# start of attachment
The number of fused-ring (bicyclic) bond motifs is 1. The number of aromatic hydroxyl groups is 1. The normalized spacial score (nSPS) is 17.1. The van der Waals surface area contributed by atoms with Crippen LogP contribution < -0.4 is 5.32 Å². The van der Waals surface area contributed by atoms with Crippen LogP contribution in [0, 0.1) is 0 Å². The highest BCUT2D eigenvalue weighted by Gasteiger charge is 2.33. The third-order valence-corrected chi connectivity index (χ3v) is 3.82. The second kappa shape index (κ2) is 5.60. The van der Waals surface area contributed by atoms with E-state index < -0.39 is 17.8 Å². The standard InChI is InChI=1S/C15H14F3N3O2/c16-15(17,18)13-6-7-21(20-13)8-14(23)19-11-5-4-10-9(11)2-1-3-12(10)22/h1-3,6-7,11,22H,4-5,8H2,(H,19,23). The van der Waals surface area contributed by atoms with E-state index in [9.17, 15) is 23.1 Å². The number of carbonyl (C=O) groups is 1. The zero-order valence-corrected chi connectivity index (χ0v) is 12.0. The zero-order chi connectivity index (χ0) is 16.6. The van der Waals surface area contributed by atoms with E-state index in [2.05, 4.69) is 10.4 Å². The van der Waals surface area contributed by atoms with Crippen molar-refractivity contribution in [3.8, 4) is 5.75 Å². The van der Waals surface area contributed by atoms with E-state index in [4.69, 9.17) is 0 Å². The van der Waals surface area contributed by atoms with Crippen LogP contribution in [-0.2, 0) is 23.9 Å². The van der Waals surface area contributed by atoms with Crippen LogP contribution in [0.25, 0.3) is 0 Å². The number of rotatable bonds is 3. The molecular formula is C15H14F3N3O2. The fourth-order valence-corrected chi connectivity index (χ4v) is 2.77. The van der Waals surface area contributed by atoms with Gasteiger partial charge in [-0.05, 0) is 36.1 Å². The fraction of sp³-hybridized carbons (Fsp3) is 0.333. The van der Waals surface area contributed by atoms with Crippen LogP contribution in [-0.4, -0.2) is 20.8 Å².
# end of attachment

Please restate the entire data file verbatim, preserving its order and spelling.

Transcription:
The number of fused-ring (bicyclic) bond motifs is 1. The number of aromatic hydroxyl groups is 1. The normalized spacial score (nSPS) is 17.1. The van der Waals surface area contributed by atoms with Crippen LogP contribution < -0.4 is 5.32 Å². The van der Waals surface area contributed by atoms with Crippen LogP contribution in [0, 0.1) is 0 Å². The highest BCUT2D eigenvalue weighted by Gasteiger charge is 2.33. The third-order valence-corrected chi connectivity index (χ3v) is 3.82. The second kappa shape index (κ2) is 5.60. The van der Waals surface area contributed by atoms with E-state index < -0.39 is 17.8 Å². The standard InChI is InChI=1S/C15H14F3N3O2/c16-15(17,18)13-6-7-21(20-13)8-14(23)19-11-5-4-10-9(11)2-1-3-12(10)22/h1-3,6-7,11,22H,4-5,8H2,(H,19,23). The van der Waals surface area contributed by atoms with E-state index in [9.17, 15) is 23.1 Å². The number of carbonyl (C=O) groups is 1. The zero-order valence-corrected chi connectivity index (χ0v) is 12.0. The zero-order chi connectivity index (χ0) is 16.6. The van der Waals surface area contributed by atoms with E-state index in [2.05, 4.69) is 10.4 Å². The van der Waals surface area contributed by atoms with Crippen molar-refractivity contribution in [3.8, 4) is 5.75 Å². The van der Waals surface area contributed by atoms with E-state index in [4.69, 9.17) is 0 Å². The van der Waals surface area contributed by atoms with Crippen LogP contribution in [-0.2, 0) is 23.9 Å². The van der Waals surface area contributed by atoms with Crippen LogP contribution in [0.25, 0.3) is 0 Å². The number of rotatable bonds is 3. The molecular formula is C15H14F3N3O2. The fourth-order valence-corrected chi connectivity index (χ4v) is 2.77. The van der Waals surface area contributed by atoms with Gasteiger partial charge in [-0.05, 0) is 36.1 Å². The fraction of sp³-hybridized carbons (Fsp3) is 0.333. The van der Waals surface area contributed by atoms with Crippen LogP contribution in [-0.4, -0.2) is 20.8 Å².